SSRIs are commonly used to treat depression and anxiety. SSRI stands for Selective Serotonin Reuptake Inhibitor. Although an SSRI can be very helpful in its intended purpose, attempting to stop its use on your own can cause devastating results. Often, people who try to stop using SSRIs experience withdrawal symptoms that can mimic the very issues they were taking the drug for, including anxiety and depression.
Common SSRI Uses
SSRIs work for anxiety and depression by increasing serotonin levels in the brain, enhancing the function of nerve cells that regulate emotion. Common SSRI medications include:
- Prozac (fluoxetine)
- Zoloft (sertraline)
- Paxil (paroxetine)
- Celexa (citalopram)
- Lexapro (escitalopram)
We work with our patients to apply medically based options for SSRI withdrawal in a safe and effective environment. When you try to stop using these drugs on your own, you may experience withdrawal symptoms that may make you think you are relapsing.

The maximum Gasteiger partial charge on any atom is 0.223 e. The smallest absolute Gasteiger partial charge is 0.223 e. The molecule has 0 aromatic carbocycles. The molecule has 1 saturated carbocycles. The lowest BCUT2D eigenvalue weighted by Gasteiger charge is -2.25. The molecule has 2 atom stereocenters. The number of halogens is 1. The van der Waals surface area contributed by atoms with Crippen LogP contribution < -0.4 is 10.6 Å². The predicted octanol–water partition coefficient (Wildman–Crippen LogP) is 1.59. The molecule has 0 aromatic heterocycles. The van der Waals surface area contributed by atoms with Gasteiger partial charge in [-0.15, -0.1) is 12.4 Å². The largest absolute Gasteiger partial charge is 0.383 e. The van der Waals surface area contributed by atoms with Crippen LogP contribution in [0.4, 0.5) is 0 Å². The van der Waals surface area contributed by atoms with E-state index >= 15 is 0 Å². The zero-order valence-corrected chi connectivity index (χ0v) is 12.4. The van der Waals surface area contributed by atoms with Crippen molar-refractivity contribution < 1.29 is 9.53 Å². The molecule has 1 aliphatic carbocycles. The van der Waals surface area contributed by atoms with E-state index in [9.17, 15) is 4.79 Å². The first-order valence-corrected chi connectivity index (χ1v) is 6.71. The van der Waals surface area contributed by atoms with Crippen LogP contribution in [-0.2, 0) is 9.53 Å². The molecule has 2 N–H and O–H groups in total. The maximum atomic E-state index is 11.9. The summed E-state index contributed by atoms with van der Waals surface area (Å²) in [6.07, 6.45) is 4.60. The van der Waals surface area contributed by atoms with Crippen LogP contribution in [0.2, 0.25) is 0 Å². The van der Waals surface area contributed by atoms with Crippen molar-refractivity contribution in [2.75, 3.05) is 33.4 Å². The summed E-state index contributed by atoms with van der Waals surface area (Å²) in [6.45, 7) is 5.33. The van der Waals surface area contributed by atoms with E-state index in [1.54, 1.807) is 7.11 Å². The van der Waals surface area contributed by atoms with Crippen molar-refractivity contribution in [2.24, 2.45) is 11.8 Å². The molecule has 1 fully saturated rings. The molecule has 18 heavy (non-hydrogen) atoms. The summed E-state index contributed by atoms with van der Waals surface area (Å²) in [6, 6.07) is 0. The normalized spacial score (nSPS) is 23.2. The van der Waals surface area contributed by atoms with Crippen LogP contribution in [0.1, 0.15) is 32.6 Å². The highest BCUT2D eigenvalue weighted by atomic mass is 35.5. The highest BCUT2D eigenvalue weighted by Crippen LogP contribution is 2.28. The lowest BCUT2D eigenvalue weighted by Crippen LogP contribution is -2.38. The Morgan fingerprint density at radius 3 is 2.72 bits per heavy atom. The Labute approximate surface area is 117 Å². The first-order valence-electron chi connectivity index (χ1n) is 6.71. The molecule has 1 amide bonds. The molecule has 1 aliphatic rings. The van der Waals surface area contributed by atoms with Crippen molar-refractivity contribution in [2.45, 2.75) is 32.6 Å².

When you stop using an SSRI, your symptoms:
- Emerge within days to weeks of stopping the medication or lowering the dose
- Often include physical complaints that aren’t commonly found in depression, such as dizziness, flulike symptoms, and abnormal sensations
- Disappear quickly if you take a dose of the antidepressant
- Resolve as the body readjusts, while recurrent depression continues and may get worse.
SSRI Withdrawal Symptom Management
Recovery Without Walls provides a safe environment for your SSRI withdrawal, to ensure that you stay healthy throughout the process. Stopping suddenly can cause severe reactions, physically and mentally. We safely manage your withdrawal symptoms while also helping you to learn about alternative depression and anxiety solutions.
The professional team of our evidence-informed medical practice uses the most current medical research and applications to address each patient’s individual needs. Our healing methods include psychotherapy, meditation, and medication management to help you through a successful recovery from your use of SSRIs.